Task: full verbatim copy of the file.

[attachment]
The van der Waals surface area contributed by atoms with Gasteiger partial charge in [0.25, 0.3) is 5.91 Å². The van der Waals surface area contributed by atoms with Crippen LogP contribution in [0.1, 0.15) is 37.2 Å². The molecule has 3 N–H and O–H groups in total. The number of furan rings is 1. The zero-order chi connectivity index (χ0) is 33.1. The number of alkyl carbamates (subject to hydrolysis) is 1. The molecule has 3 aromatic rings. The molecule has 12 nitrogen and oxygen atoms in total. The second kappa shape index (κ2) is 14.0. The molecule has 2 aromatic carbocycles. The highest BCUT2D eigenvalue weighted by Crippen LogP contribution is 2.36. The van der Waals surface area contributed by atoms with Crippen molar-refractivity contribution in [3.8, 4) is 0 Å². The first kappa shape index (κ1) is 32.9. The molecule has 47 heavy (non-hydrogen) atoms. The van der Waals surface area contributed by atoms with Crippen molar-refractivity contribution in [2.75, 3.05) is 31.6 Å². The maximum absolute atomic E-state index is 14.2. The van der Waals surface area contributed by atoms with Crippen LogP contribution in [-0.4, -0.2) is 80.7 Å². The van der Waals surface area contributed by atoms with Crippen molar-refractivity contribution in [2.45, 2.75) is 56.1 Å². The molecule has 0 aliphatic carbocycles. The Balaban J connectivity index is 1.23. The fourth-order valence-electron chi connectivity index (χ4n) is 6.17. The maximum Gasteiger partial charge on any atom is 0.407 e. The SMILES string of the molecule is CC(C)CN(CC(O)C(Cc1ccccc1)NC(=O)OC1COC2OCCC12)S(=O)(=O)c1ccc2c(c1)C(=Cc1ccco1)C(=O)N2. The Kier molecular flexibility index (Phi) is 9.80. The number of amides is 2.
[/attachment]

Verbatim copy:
The van der Waals surface area contributed by atoms with Gasteiger partial charge in [0.25, 0.3) is 5.91 Å². The van der Waals surface area contributed by atoms with Crippen LogP contribution in [0.1, 0.15) is 37.2 Å². The molecule has 3 N–H and O–H groups in total. The number of furan rings is 1. The zero-order chi connectivity index (χ0) is 33.1. The number of alkyl carbamates (subject to hydrolysis) is 1. The molecule has 3 aromatic rings. The molecule has 12 nitrogen and oxygen atoms in total. The second kappa shape index (κ2) is 14.0. The molecule has 2 aromatic carbocycles. The highest BCUT2D eigenvalue weighted by Crippen LogP contribution is 2.36. The van der Waals surface area contributed by atoms with Crippen molar-refractivity contribution in [3.8, 4) is 0 Å². The first kappa shape index (κ1) is 32.9. The molecule has 47 heavy (non-hydrogen) atoms. The van der Waals surface area contributed by atoms with Crippen molar-refractivity contribution in [2.75, 3.05) is 31.6 Å². The maximum absolute atomic E-state index is 14.2. The van der Waals surface area contributed by atoms with Crippen LogP contribution in [-0.4, -0.2) is 80.7 Å². The van der Waals surface area contributed by atoms with Crippen molar-refractivity contribution in [2.45, 2.75) is 56.1 Å². The molecule has 0 aliphatic carbocycles. The Balaban J connectivity index is 1.23. The fourth-order valence-electron chi connectivity index (χ4n) is 6.17. The maximum Gasteiger partial charge on any atom is 0.407 e. The SMILES string of the molecule is CC(C)CN(CC(O)C(Cc1ccccc1)NC(=O)OC1COC2OCCC12)S(=O)(=O)c1ccc2c(c1)C(=Cc1ccco1)C(=O)N2. The Kier molecular flexibility index (Phi) is 9.80. The number of amides is 2.